1. Book reports are a kid’s worst nightmare.

    Even for a bookish fourth grader, I hated writing book reports. Ironic that I should now desire to write reviews of books each week for no reason other than a love of literature. At that early age, I had developed a taste for Jules Verne, and Edgar Allen Poe, but I had learned that it wasn’t exactly something to be proud of. 

    Elementary school was brutal. 

    I remember a cloudy morning, when I slurped through a bowl of cereal, unusually early, and in no rush to walk to school. I glanced over my cereal at my unread copy of 20,000 Leagues Under the Sea. I had been so excited to start on it, but somehow three weeks had gotten away from me. Somehow, the fact that Mrs. Halsbrooks asked me to do it, had crippled my ability to pick up the book.

    It was 7:30 am and I had not read a book, much less written a report on it. 

    I left the bowl of cereal, spinning on the kitchen table with a flash. “Mom!” I cried, “I have a book report due today! What am I going to do?”

    My ever-clever Mother replied, “Read.”

    "But I didn’t read the book!"

    She laughed. My mom had grown up in Venezuela, was Valedictorian of her high school, and was the kind of person who handed out hand-typed communist manifestos to passers-by when she was in college. The idea that one of her children couldn’t do a simple book report was outrageous. Without skipping a beat, she replied, “Read the book of Jonah.” As a life-long catholic, my Mother had never read the bible. Why would you? The priest tells you everything you need to know. It wasn’t until arriving in the protestant South that she realized that religious literature was truly accessible to her.

    When I was punished, she made me copy Proverbs. When she was in a good mood, we read Psalms. When I had a book report, she had me read Jonah.

    And in desperation, I did. As Jonah, flung himself from the boat into the mouth of the fish, so I read quickly from the King James Bible, writing my one-page book report as I went along. I continued reading as I walked to school and then tucked the old worn bible into my backpack, walking into class.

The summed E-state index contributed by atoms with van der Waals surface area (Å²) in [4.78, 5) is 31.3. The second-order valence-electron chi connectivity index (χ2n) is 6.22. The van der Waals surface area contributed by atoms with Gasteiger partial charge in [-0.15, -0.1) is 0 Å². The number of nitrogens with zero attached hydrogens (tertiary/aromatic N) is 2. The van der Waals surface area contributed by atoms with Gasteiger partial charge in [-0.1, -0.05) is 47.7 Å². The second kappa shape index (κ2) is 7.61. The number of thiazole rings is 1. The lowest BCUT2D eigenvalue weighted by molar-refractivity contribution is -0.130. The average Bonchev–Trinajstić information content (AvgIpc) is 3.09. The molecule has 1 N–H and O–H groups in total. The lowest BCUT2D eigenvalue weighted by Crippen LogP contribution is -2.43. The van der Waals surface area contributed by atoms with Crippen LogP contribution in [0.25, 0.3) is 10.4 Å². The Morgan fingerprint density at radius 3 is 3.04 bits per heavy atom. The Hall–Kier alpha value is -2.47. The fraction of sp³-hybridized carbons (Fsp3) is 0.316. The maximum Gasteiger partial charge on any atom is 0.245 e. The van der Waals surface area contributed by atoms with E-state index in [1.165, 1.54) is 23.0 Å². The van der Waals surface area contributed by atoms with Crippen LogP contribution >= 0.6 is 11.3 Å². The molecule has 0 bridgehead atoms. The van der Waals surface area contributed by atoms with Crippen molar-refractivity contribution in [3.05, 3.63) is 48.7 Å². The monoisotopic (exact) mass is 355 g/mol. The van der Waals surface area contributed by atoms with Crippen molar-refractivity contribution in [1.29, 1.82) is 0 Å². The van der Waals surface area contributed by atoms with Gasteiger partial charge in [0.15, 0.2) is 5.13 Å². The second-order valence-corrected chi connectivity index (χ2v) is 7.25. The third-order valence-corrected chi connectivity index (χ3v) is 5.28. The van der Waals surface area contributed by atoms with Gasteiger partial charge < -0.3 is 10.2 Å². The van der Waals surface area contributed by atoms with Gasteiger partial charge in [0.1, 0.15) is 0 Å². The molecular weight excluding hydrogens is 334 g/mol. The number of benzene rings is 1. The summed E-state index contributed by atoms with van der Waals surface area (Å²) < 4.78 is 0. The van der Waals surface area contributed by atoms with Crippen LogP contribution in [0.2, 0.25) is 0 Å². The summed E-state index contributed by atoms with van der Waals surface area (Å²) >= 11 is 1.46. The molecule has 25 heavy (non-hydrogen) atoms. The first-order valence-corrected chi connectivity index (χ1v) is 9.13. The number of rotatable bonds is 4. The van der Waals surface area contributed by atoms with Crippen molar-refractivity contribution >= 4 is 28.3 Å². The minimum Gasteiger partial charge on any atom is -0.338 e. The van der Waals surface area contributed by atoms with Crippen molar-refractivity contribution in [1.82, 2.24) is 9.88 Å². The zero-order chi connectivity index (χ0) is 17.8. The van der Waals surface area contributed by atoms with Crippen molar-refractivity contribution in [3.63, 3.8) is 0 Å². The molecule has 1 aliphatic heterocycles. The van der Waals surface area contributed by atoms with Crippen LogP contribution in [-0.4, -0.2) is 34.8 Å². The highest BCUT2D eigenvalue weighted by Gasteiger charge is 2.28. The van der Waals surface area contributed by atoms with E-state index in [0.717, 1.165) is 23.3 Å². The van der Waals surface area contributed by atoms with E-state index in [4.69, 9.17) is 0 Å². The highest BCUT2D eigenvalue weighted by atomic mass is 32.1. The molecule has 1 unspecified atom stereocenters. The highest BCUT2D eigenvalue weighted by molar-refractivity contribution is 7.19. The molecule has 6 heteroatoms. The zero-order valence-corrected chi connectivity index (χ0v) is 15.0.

Mrs. Halsbrooks hated me. Even as an adult, I don’t know why. I sat in the front row, and geared up. Roll call. Homework was passed in, and I wrung my hands. She closed her binder and I knew it would happen. Despite the fact that my name was in the middle of the roster in both first and last name alphabetically, she had a way of trying to mess me up. “Ro-” She didn’t even finish before I stood up.

    "My book report is on the book of… Jonah"

    The awkward silence of kids listening filled the room, or more accurately, seemed to suck everything out. 

    "So, uh… this book is found in the Bible."

    Mrs. Halsbrooks had had enough. “You can’t do that. Fail.”

    "Why not?" I asked, partially sincerely, the other part just plain smartassy.

    "Because it’s…" She stopped herself. Expressing your personal religious beliefs in front of a room of fourth graders is never smart. "Because we shouldn’t do reports from religious texts…" She attempted.

    "But I read the book." I replied. "And I have this report." As was evidenced by the sheet of paper I waved in hand.

    "Principal’s office." She glared. "Now."

    As I marched down the hallway, away from the snickering classroom, I was forced to ask myself, “Is this religious persecution?” But only in the way that a fourth grader could, “Is my mom going to be really mad? Oh man… Yeah.”

    I arrived to the safe-haven of the principal’s office, where I sat with my backpack between my legs waiting on the principal to return from “something important”, and realized, I could finally start on the book I wanted to read. I pulled the copy of “20,000 Leagues” from my backpack, and made myself really comfortable, free of the pressures of the book report.

    1. ayeshamohammad2011 reblogged this from ramoorebooks and added:
      Love this. :D
    2. rainsurfer reblogged this from indiebookreview and added:
      Words cannot express how much I love this.
    3. insufficientdata00 reblogged this from ramoorebooks
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    5. ramoorebooks reblogged this from indiebookreview and added:
      This is a true story.
    6. indiebookreview posted this